Partnerships for Environmental Public Health (PEPH)
March 20, 2018
The concept of One Health emphasizes the connection between human health and the health of animals and the environment – with the goal of improving all health. Like environmental public health, One Health encourages collaborative efforts from different disciplines and backgrounds to achieve its goals locally, nationally, and globally. However, we continue to refine our understanding of how the two interrelate and how One Health approaches may already be taking place within the environmental health sciences. In this context, we heard from two presenters: the first talked about One Health in action from a broad perspective, and the second described how One Health is being applied to environmental health disparities research.
- One Health in Practice (2MB) - Lisa Conti, D.V.M.
- The Use of Sentinel Species in Health Disparities Research (14MB) - Frank von Hippel, Ph.D.
Lisa Conti, D.V.M., serves as the deputy commissioner and chief science officer of the Florida Department of Agriculture and Consumer Services, overseeing the divisions of Food Safety, Agriculture Environmental Services, Aquaculture, Animal Industry, and Plant Industry. She had prior appointments with the Florida Department of Health, where she served as director of the Division of Environmental Health, Florida State Public Health Veterinarian, and State HIV/AIDS Surveillance Coordinator. She has authored or co-authored numerous journal articles on One Health, public health, HIV/AIDS surveillance, vector-borne and zoonotic disease topics. She is coeditor with Peter Rabinowitz of Human-Animal Medicine: Clinical Approaches to Zoonoses, Toxicants and Other Shared Health Risks and coeditor of Confronting Emerging Zoonoses: The One Health Paradigm.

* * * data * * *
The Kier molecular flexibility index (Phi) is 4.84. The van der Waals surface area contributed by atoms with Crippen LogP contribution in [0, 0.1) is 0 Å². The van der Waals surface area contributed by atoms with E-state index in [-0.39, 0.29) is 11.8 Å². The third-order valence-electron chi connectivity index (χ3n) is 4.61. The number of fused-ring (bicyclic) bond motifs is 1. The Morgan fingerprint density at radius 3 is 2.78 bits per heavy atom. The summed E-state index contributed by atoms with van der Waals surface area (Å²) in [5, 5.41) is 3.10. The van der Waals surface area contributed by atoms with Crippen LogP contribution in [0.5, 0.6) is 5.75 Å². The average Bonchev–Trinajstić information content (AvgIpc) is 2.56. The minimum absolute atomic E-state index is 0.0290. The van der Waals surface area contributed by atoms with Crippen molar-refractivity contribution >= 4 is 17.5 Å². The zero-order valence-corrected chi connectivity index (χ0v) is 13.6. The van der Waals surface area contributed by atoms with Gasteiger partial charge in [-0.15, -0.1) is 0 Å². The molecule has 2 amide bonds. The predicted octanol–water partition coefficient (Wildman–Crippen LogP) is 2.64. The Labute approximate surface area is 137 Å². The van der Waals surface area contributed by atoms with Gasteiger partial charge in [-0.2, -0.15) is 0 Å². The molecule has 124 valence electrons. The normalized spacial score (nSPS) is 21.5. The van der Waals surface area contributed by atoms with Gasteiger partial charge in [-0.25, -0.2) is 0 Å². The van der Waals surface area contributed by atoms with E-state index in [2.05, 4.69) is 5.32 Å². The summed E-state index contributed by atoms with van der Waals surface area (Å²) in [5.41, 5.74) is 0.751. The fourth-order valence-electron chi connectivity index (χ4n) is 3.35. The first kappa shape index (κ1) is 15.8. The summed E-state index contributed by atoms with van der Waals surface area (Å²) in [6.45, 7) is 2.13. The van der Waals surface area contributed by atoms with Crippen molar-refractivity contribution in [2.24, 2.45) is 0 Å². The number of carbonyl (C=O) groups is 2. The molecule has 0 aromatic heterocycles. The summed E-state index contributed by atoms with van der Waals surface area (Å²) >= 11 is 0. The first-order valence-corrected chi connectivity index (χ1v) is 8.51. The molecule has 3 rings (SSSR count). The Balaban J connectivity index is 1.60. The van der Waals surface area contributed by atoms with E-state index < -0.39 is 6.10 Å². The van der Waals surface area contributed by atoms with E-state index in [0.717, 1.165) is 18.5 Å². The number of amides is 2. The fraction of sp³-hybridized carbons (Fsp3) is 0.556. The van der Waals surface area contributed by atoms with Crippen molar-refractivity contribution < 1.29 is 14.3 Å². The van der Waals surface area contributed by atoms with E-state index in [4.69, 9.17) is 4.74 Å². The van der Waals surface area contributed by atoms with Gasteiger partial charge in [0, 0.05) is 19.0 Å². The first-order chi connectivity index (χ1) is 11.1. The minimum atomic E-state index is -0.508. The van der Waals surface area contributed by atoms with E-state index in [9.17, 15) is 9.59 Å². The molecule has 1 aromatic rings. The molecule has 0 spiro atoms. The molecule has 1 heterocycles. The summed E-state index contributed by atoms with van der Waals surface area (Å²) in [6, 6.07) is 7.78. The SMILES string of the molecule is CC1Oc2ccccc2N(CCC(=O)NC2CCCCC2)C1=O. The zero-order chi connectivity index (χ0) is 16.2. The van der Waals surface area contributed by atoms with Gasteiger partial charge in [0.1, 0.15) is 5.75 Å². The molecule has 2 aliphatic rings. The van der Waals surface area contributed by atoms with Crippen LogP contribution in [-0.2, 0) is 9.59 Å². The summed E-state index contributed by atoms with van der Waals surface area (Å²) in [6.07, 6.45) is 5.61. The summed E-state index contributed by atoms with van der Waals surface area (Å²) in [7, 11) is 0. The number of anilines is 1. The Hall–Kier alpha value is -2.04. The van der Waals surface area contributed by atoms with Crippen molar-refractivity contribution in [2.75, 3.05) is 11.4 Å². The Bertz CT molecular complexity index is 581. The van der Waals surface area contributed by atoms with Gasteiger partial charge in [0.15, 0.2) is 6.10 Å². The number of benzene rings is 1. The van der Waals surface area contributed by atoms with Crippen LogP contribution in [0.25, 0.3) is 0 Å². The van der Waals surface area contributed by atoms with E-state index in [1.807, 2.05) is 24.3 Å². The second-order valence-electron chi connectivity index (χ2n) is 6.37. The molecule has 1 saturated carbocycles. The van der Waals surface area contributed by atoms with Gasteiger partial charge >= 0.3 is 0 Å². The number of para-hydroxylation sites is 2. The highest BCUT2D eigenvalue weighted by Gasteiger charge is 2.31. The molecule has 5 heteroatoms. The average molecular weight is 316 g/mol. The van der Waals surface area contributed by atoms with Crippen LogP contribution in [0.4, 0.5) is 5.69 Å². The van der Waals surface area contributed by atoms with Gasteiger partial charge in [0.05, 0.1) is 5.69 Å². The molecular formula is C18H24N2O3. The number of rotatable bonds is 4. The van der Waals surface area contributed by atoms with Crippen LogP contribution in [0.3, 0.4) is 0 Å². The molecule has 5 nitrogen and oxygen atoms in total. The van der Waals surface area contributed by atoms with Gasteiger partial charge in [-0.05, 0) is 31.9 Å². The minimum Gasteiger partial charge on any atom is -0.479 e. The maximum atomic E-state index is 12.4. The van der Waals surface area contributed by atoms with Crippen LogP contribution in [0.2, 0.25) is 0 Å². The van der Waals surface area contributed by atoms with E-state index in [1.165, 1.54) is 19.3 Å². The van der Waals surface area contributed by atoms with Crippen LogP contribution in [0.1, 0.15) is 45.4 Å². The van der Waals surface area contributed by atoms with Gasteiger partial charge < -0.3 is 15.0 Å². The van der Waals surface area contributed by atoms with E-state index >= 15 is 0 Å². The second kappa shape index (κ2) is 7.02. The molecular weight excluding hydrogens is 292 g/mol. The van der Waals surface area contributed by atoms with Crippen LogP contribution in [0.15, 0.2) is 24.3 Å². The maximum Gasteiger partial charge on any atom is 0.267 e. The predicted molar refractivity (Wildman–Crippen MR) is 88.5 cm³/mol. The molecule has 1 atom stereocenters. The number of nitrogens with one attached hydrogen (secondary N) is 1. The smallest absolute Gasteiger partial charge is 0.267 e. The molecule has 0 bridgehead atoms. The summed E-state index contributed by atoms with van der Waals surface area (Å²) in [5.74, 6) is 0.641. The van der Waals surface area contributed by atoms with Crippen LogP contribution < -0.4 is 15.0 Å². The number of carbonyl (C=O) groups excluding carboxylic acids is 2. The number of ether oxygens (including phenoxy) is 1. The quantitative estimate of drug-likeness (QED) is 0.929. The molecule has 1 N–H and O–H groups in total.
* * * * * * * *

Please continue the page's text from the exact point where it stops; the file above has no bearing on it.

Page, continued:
Frank von Hippel, Ph.D., is a professor of biological sciences at Northern Arizona University. His research incorporates molecular, organismal, and ecological approaches to solve problems in ecotoxicology. A critical component of several of Frank’s projects is community-based participatory research with indigenous peoples. He has active projects in Alaska, Arizona, Australia, Ecuador, Guatemala, and Israel, with grants from the National Institutes of Health, the National Science Foundation, the Flinn Foundation, and the Australian Research Council. Frank’s research has been widely covered in the press, including The New York Times, National Public Radio, The Economist, the BBC, and many other media outlets. Frank serves on the editorial board of the journal Environmental Pollution, hosts the Science History Podcast, and serves on the board of the Science Communication Network.
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